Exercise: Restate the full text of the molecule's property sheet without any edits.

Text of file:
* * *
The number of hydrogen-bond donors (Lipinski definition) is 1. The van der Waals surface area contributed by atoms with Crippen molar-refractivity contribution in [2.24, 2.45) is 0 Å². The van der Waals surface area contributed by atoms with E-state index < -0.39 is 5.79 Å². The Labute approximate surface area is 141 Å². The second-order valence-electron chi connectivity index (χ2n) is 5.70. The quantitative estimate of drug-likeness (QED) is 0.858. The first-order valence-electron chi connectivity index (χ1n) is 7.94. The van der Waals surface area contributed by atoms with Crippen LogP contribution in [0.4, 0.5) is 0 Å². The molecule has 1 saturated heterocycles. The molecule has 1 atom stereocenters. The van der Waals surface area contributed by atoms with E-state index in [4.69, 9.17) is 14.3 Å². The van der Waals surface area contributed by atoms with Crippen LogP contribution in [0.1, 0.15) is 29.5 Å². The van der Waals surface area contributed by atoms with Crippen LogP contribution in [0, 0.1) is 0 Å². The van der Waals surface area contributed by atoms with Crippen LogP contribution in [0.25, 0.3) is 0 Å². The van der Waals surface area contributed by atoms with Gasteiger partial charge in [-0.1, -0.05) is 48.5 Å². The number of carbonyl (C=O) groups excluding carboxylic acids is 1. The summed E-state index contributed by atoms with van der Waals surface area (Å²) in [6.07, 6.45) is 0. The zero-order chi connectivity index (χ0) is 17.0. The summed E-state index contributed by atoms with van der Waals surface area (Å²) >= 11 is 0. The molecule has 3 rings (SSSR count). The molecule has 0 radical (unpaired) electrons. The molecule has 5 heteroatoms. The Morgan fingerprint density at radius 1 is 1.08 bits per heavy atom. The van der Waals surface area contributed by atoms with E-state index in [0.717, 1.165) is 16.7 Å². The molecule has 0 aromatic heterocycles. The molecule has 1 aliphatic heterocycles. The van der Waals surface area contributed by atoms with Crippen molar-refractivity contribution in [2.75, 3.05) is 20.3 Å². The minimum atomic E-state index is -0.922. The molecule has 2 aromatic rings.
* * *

The number of hydrogen-bond donors (Lipinski definition) is 1. The van der Waals surface area contributed by atoms with Crippen molar-refractivity contribution in [2.24, 2.45) is 0 Å². The van der Waals surface area contributed by atoms with E-state index < -0.39 is 5.79 Å². The Labute approximate surface area is 141 Å². The second-order valence-electron chi connectivity index (χ2n) is 5.70. The quantitative estimate of drug-likeness (QED) is 0.858. The first-order valence-electron chi connectivity index (χ1n) is 7.94. The van der Waals surface area contributed by atoms with Crippen LogP contribution in [0.4, 0.5) is 0 Å². The molecule has 1 saturated heterocycles. The molecule has 1 atom stereocenters. The van der Waals surface area contributed by atoms with E-state index in [4.69, 9.17) is 14.3 Å². The van der Waals surface area contributed by atoms with Crippen LogP contribution in [0.1, 0.15) is 29.5 Å². The van der Waals surface area contributed by atoms with Crippen LogP contribution in [0, 0.1) is 0 Å². The van der Waals surface area contributed by atoms with Crippen LogP contribution in [0.25, 0.3) is 0 Å². The van der Waals surface area contributed by atoms with Gasteiger partial charge in [-0.1, -0.05) is 48.5 Å². The number of carbonyl (C=O) groups excluding carboxylic acids is 1. The summed E-state index contributed by atoms with van der Waals surface area (Å²) in [6.07, 6.45) is 0. The zero-order chi connectivity index (χ0) is 17.0. The summed E-state index contributed by atoms with van der Waals surface area (Å²) >= 11 is 0. The molecule has 3 rings (SSSR count). The molecule has 0 radical (unpaired) electrons. The molecule has 5 heteroatoms. The Morgan fingerprint density at radius 1 is 1.08 bits per heavy atom. The van der Waals surface area contributed by atoms with E-state index in [0.717, 1.165) is 16.7 Å². The molecule has 0 aromatic heterocycles. The molecule has 1 aliphatic heterocycles. The van der Waals surface area contributed by atoms with Crippen molar-refractivity contribution in [2.75, 3.05) is 20.3 Å². The minimum atomic E-state index is -0.922. The molecule has 2 aromatic rings.